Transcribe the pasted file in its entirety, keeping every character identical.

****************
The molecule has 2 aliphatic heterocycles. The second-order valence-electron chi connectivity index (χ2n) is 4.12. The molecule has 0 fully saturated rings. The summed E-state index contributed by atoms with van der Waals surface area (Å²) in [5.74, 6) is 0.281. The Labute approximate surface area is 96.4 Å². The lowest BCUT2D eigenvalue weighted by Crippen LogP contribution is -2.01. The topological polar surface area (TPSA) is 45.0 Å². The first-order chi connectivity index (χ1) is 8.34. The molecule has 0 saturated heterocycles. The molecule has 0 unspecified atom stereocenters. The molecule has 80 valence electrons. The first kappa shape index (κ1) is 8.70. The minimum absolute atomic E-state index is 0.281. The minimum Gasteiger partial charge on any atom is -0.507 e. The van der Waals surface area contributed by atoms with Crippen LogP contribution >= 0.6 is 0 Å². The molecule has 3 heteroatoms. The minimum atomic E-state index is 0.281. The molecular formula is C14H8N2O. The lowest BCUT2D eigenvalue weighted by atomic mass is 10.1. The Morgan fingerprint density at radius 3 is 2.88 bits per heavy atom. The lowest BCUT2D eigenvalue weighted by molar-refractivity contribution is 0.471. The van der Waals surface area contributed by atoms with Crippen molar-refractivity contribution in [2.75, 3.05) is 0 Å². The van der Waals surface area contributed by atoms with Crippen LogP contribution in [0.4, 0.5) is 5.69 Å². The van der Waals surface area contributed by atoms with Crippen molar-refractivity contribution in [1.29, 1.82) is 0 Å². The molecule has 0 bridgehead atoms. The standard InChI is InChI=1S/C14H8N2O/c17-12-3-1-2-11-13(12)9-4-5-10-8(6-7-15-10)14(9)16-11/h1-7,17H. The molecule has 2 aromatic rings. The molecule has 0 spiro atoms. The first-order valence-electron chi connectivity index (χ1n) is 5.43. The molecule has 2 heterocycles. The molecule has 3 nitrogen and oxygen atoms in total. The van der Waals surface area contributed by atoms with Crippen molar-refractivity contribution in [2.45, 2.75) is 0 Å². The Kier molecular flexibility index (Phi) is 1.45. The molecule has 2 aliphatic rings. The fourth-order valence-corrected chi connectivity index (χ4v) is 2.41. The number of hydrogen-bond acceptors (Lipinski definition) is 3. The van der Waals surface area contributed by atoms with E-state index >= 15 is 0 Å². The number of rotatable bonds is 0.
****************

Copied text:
The molecule has 2 aliphatic heterocycles. The second-order valence-electron chi connectivity index (χ2n) is 4.12. The molecule has 0 fully saturated rings. The summed E-state index contributed by atoms with van der Waals surface area (Å²) in [5.74, 6) is 0.281. The Labute approximate surface area is 96.4 Å². The lowest BCUT2D eigenvalue weighted by Crippen LogP contribution is -2.01. The topological polar surface area (TPSA) is 45.0 Å². The first-order chi connectivity index (χ1) is 8.34. The molecule has 0 saturated heterocycles. The molecule has 0 unspecified atom stereocenters. The molecule has 80 valence electrons. The first kappa shape index (κ1) is 8.70. The minimum absolute atomic E-state index is 0.281. The minimum Gasteiger partial charge on any atom is -0.507 e. The van der Waals surface area contributed by atoms with Crippen LogP contribution >= 0.6 is 0 Å². The molecule has 3 heteroatoms. The minimum atomic E-state index is 0.281. The molecular formula is C14H8N2O. The lowest BCUT2D eigenvalue weighted by atomic mass is 10.1. The Morgan fingerprint density at radius 3 is 2.88 bits per heavy atom. The lowest BCUT2D eigenvalue weighted by molar-refractivity contribution is 0.471. The van der Waals surface area contributed by atoms with Crippen molar-refractivity contribution in [2.75, 3.05) is 0 Å². The van der Waals surface area contributed by atoms with Crippen LogP contribution in [0.4, 0.5) is 5.69 Å². The van der Waals surface area contributed by atoms with Crippen molar-refractivity contribution in [1.29, 1.82) is 0 Å². The molecule has 0 bridgehead atoms. The standard InChI is InChI=1S/C14H8N2O/c17-12-3-1-2-11-13(12)9-4-5-10-8(6-7-15-10)14(9)16-11/h1-7,17H. The molecule has 2 aromatic rings. The molecule has 0 spiro atoms. The first-order valence-electron chi connectivity index (χ1n) is 5.43. The molecule has 2 heterocycles. The molecule has 3 nitrogen and oxygen atoms in total. The van der Waals surface area contributed by atoms with Crippen molar-refractivity contribution in [2.45, 2.75) is 0 Å². The Kier molecular flexibility index (Phi) is 1.45. The molecule has 2 aliphatic rings. The fourth-order valence-corrected chi connectivity index (χ4v) is 2.41. The number of hydrogen-bond acceptors (Lipinski definition) is 3. The van der Waals surface area contributed by atoms with E-state index >= 15 is 0 Å². The number of rotatable bonds is 0.